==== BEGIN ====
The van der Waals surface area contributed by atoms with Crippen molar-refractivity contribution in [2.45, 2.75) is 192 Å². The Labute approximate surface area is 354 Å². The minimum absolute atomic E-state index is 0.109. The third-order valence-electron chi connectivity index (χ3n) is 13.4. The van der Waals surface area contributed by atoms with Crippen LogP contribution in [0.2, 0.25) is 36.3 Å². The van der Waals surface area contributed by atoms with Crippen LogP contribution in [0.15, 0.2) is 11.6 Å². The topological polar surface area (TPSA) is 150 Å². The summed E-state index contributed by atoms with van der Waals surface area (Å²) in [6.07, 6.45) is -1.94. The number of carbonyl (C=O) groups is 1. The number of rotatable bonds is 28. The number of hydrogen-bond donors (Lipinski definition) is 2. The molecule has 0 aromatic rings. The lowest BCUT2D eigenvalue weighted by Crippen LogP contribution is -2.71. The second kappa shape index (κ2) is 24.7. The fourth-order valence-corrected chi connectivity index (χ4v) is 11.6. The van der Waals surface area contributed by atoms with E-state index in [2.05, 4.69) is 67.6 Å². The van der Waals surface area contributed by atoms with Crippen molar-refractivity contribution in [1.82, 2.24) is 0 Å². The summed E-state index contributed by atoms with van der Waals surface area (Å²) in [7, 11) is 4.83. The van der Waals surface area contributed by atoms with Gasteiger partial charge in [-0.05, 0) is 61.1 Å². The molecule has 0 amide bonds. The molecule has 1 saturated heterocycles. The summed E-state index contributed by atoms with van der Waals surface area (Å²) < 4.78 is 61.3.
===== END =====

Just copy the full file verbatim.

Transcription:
The van der Waals surface area contributed by atoms with Crippen molar-refractivity contribution in [2.45, 2.75) is 192 Å². The Labute approximate surface area is 354 Å². The minimum absolute atomic E-state index is 0.109. The third-order valence-electron chi connectivity index (χ3n) is 13.4. The van der Waals surface area contributed by atoms with Crippen LogP contribution in [0.2, 0.25) is 36.3 Å². The van der Waals surface area contributed by atoms with Crippen LogP contribution in [0.15, 0.2) is 11.6 Å². The topological polar surface area (TPSA) is 150 Å². The summed E-state index contributed by atoms with van der Waals surface area (Å²) in [6.07, 6.45) is -1.94. The number of carbonyl (C=O) groups is 1. The number of rotatable bonds is 28. The number of hydrogen-bond donors (Lipinski definition) is 2. The molecule has 0 aromatic rings. The lowest BCUT2D eigenvalue weighted by Crippen LogP contribution is -2.71. The second kappa shape index (κ2) is 24.7. The fourth-order valence-corrected chi connectivity index (χ4v) is 11.6. The van der Waals surface area contributed by atoms with E-state index in [2.05, 4.69) is 67.6 Å². The van der Waals surface area contributed by atoms with Crippen molar-refractivity contribution in [1.82, 2.24) is 0 Å². The summed E-state index contributed by atoms with van der Waals surface area (Å²) in [7, 11) is 4.83. The van der Waals surface area contributed by atoms with Gasteiger partial charge in [-0.05, 0) is 61.1 Å². The molecule has 0 amide bonds. The molecule has 1 saturated heterocycles. The summed E-state index contributed by atoms with van der Waals surface area (Å²) < 4.78 is 61.3.